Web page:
Ian Anderson 5 p.m., May 30
The original Kip's was out in El Cajon, and had been there for fifty years before it closed down and the relocated to the current location in the heart of Hillcrest on 4th Avenue. It looks like a miniature little hole in the wall from the outside, with all of two patio seats and an awing illuminated by Christmas lights.
It turns out the restaurant stretches way back into the building, far enough that I had a hard time seeing the end of dining room. It's almost like the place is one, long hallway with tables on either end. There's a little bar right at the front, where I sat myself at the urging of the delivery guy who happened to be cruising by on his way out the door with some take-out destined for parts unknown (to me at least).
Server headquarters seemed to be at the back of the restaurant, and it took a suspiciously long time for the single visible employee to come up and offer me a drink. With the beer options being severely limited (Bud, Bud Light, Widmers, etc.), I opted out of beer. The wine list was a stark contrast to the beer selection. It had a bunch of bottles in the $20-$40 range--and one Robert Mondavi Cabernet Sauvignon sticking out like a sore thumb at $140! When push comes to shove, Kip's wine list exceeds it's tap list by a wide margin.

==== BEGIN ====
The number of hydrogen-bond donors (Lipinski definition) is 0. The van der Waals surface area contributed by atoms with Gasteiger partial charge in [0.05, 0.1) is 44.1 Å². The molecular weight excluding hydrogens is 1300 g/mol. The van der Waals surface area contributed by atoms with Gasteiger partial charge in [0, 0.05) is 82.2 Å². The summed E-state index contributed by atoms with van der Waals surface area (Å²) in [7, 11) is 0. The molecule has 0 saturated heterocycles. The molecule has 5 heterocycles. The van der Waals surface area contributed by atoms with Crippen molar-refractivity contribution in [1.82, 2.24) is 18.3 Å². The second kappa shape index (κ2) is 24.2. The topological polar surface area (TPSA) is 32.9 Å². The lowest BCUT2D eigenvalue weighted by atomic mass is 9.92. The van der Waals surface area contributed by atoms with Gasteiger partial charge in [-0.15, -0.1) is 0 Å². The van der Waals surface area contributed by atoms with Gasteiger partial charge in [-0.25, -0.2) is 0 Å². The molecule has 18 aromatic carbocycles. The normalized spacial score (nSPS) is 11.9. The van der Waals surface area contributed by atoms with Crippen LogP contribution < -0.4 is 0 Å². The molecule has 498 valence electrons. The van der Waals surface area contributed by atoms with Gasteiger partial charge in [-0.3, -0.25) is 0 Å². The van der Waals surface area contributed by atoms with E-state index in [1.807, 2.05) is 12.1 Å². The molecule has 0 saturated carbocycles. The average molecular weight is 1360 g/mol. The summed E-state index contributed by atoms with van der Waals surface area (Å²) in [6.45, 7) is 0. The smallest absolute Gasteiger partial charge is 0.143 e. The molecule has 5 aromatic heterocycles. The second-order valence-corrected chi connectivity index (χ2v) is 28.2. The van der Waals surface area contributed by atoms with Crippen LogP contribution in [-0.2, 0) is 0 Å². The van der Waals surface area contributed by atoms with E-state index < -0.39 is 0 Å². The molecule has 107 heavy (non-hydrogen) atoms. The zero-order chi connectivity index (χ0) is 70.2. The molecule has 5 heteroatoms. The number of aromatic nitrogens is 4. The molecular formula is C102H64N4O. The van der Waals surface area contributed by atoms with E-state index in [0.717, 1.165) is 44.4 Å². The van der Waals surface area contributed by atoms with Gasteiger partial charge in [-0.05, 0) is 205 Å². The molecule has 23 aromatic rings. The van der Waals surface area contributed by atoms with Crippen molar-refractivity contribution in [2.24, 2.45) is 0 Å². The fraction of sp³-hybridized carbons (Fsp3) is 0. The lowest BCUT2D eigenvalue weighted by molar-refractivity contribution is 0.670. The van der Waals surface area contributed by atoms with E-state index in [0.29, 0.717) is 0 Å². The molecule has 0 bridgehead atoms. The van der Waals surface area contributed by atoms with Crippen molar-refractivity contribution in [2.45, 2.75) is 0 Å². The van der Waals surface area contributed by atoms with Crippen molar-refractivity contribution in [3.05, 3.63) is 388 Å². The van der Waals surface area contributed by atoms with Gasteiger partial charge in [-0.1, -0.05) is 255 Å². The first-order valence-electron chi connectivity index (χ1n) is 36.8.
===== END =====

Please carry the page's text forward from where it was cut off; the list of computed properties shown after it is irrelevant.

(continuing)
Kip's was originally a Chinese restaurant, though the menu expanded to Japanese food and sushi in the 90's. I decided to stick with the Chinese portion of the menu, if for no other reason than that I eat sushi regularly and Chinese food seldom. I started my meal with an appetizer of garlic chili frog's legs ($5.95) because they had been singled out on the menu as "recommended." I say it takes some stones to put stock in an uncommon dish, which I think can be the height of elegance when properly executed.
The server warned me that the legs would take a while, so I waited. When they arrived, I was delighted by the light batter that covered the little drumsticks. Somehow, I expected sauteed frog, but the deep-fried option proved to be delicate and flavorful. The spicy mixture of fresh garlic, chili peppers, and scallions that accompanied the four, diminutive legs was both unburnt (a rarity in terms of sauteed garlic) and very complimentary.
I followed the frog's legs with an order of twice cooked pork ($9.95) that included a side of rice. While not as much of a standout as the appetizer, the pork was generously sized consider its sub-$10 price. I found the flavor to be on the sweeter side and not as spicy as expected. There was a strong taste of liquid smoke in the mix as well. Having lots of baby corn and water chestnuts incorporated into the dish was a plus and the pork, which had been sliced a bit thinly, hadn't been overcooked to the point of toughness.
Kip's menu is huge in scale; the Chinese portion alone covers an oversize piece of cardstock in tiny print. The Japanese menu, which I didn't have a chance to sample, is of equal stature. It's cooler than it looks once you get inside and the surprisingly promising wine list begs a little exploration.
3925 Fourth Avenue
Tu-Th, Sun 11-10
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